We all knew going into E3 2013 that it was all about the battle between Microsoft and Sony for the hearts and minds of the Internet. Microsoft had set themselves up for trouble when they did not fully explain that their initial Xbox One launch and media event was a media event, gaining them a lot of flack from bloggers who were not smart enough to understand announcing too many games 19 days before E3 was a bad move. Sony got a lot of flack in February for not showing hardware, but time tends to erase memories.
After the announcement event, Microsoft continued to put their foot farther down their throat by emphasizing the always-on Internet connection and publisher opt-in used-game policy. People took to the Internet in droves to complain about the console needing to be on the Internet. No, I'm not kidding - that is exactly what happened; people complained on the Internet about their console needing the Internet. I'll let you absorb that information for a moment while I change topics.
Microsoft did exactly what anyone with a brain would expect at their press conference: focused on games. In fact, save for during the recap of everything Halo that has been announced, the word television was not said. The game lineup was great and the presentation went very well. Sony's conference, on the other hand, went the other way. The initial focus on media content certainly undermined their own statement that PS4 is not a media device. That aside, their game lineup was also great, with a number of exciting announcements. All-in, the gaming comparison was pretty flat.
One big announcement that Sony did make was that there was no used game policy. The crowd went nuts. Well, as it turns out, that wasn't entirely true. In fact, it wasn't true at all. The PS4 has almost the exact same used-game policy that the Xbox One has - a publisher opt-in program. If a publisher wants to prohibit you from trading, sharing or selling your used games, they have that option. All Sony was saying is that their FIRST PARTY titles have chosen not to opt-in. Microsoft, on the other hand, has not officially stated whether or not their first party titles will opt-in to their program. So, now that we have the information here, again the presentations are pretty flat.
Sony did take a legitimate stand against the always-on Internet connection, stating that the console does NOT have to check-in ever. Now, people on the Internet (yes, we are unfortunately back on this topic) will find this exciting, but let me argue the other side for just a moment. Many games already institute this policy on the Xbox 360 and PlayStation 3. Let's take Tiger Woods, for example. If the console doesn't have Internet connection, you cannot earn status points for your club nor other connected-achievements. This is because modern games often have global economies, whether it be in career scores, item process or other statistics. By running the economy locally without any interaction with the rest of the world, the whole economy can be affected when you return. There is also the case of hacking, which often takes place offline, but let's focus on the positive aspects.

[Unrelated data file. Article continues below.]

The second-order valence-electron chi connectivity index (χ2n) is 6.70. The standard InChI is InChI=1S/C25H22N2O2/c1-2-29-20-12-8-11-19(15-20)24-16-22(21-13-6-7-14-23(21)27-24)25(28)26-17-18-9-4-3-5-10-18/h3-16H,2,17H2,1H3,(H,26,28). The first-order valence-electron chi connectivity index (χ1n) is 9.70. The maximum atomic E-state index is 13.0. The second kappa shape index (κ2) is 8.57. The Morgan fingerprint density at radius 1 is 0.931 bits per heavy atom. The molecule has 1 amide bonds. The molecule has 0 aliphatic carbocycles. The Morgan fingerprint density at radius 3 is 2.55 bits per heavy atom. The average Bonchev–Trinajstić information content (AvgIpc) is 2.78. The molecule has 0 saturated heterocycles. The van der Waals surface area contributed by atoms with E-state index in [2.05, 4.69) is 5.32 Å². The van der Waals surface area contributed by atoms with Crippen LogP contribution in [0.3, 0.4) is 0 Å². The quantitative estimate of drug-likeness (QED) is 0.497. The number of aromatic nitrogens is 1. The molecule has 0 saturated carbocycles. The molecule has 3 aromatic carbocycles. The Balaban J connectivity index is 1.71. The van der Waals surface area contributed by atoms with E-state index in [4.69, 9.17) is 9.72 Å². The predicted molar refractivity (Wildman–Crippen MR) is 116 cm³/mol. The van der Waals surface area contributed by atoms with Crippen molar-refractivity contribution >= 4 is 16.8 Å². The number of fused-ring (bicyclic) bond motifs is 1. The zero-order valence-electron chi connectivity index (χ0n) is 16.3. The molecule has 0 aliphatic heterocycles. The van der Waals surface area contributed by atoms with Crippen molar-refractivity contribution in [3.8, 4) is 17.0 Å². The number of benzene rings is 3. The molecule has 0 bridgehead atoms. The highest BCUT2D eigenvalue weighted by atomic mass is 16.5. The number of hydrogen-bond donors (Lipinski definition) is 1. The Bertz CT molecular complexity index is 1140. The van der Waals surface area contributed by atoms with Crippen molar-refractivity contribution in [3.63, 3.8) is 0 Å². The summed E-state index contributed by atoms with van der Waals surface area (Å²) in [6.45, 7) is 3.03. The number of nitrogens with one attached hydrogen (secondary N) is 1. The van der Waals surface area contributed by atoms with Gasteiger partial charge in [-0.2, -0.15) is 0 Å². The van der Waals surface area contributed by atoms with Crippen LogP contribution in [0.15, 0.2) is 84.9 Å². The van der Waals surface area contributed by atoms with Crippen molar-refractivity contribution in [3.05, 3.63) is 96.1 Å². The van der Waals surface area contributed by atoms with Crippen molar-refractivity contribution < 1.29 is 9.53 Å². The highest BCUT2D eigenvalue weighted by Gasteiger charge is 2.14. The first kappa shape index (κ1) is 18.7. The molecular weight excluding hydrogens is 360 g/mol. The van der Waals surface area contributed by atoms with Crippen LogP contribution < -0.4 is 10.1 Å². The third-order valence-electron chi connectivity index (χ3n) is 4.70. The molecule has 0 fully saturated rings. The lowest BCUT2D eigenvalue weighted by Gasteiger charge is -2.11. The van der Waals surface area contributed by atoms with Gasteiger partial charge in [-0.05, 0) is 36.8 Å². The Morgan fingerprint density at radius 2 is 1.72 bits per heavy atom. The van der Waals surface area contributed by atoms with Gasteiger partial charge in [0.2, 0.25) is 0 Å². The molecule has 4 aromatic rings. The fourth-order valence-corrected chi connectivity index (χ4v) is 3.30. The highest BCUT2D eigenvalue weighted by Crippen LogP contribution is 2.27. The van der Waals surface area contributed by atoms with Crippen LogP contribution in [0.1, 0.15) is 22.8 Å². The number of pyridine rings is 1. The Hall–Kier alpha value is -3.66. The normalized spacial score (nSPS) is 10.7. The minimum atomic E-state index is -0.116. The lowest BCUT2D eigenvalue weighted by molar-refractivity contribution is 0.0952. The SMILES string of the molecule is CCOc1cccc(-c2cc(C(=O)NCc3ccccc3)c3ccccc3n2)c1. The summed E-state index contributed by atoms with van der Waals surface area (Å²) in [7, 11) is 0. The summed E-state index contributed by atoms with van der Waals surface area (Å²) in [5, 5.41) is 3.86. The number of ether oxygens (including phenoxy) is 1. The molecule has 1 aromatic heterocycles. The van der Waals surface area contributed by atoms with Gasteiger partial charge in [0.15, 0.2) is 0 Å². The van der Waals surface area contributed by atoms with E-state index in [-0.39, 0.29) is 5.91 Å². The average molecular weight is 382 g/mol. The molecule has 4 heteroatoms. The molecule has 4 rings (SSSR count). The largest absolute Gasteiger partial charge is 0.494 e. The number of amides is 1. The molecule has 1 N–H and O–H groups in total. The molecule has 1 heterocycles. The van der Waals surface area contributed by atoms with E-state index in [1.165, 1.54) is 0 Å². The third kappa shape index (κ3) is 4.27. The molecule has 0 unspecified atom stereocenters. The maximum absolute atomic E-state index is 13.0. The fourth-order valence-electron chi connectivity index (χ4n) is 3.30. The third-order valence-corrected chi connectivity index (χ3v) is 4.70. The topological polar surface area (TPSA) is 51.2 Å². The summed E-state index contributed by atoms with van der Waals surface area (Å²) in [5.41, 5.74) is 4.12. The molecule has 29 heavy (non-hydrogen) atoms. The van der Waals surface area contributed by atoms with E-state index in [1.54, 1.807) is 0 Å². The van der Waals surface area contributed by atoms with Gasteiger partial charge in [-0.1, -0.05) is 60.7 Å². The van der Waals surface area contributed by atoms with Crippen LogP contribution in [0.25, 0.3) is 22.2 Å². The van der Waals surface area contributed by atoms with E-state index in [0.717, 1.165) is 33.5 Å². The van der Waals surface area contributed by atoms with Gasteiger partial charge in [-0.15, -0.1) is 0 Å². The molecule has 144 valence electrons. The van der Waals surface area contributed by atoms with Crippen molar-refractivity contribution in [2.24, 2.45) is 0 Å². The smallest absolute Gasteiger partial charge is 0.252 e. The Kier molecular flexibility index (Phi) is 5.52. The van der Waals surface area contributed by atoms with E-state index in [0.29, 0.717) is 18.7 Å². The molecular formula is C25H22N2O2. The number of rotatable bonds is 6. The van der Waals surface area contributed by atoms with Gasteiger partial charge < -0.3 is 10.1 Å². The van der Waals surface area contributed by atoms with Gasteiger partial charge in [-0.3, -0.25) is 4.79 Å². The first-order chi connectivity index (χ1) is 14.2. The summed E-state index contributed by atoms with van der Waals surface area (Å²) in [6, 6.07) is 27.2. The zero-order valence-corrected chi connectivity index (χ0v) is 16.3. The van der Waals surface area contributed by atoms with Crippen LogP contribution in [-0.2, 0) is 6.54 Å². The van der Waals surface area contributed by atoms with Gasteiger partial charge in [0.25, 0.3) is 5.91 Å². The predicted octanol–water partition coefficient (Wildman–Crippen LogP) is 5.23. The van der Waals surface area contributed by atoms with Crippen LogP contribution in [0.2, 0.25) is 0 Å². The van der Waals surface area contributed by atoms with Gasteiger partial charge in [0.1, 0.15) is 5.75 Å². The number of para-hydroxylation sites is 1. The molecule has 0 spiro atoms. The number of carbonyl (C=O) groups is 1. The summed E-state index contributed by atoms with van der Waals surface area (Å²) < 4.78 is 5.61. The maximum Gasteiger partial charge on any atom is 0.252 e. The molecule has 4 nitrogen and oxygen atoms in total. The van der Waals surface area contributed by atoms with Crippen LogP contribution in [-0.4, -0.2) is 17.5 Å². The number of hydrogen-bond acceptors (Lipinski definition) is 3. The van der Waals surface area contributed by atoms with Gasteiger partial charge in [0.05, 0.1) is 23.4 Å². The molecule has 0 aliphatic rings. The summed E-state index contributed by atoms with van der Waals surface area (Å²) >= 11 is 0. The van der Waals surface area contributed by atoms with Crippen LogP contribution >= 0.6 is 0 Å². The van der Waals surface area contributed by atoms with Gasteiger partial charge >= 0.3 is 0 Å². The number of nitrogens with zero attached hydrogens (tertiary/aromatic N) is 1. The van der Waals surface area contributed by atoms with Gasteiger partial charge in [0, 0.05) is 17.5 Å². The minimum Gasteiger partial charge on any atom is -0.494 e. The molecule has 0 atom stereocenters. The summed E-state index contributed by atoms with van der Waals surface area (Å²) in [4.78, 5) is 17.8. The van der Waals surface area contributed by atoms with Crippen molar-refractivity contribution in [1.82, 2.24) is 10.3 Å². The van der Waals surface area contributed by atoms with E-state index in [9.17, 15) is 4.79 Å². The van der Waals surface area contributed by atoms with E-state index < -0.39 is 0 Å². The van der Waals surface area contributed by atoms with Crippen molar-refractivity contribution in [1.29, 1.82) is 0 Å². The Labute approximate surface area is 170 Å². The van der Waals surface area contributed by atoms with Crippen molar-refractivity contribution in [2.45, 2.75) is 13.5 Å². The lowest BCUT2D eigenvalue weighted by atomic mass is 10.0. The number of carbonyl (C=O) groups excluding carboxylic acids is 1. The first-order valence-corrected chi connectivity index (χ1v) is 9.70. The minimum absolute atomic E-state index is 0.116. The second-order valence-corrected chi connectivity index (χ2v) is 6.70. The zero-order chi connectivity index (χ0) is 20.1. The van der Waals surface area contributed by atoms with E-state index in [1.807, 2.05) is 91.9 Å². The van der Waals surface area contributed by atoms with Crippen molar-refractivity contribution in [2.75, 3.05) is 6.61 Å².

By taking these opposite stands on the Internet requirement, Microsoft and Sony are officially going after different types of gamers. Sony is looking for players who don't have constant Internet connections; either people who live in places where there is no Internet connectivity or people who tend not to pay their bills and get shut off. It also means that they don't place a lot of value on the PSN, which we have kind of always known. Microsoft, on the other hand, has placed great value on Xbox Live, as they have for a decade, encouraging games to take advantage of a global economy and a persistent global world. These network focuses will result in a different type of exclusive game and a different type of gameplay for non-exclusives on each console.
The one announcement out of Sony that seemed to be glazed over was the requirement for PlayStation Plus for multiplayer gaming. We all knew it was a matter of time as there is only one type of business model in free. You can sell dollar bills for 90 cents for a while and generate A LOT of revenue, but there comes a point where the dollar bills run out and you have to change policies. If you need an example, ask MetroPCS how it worked for them. Many PlayStation gamers have claimed it would never happen and if it did they would leave Sony.
So, the question is now: which type of game are you interested in: persistent global world or self-contained gameplay? Let us know in the comments below.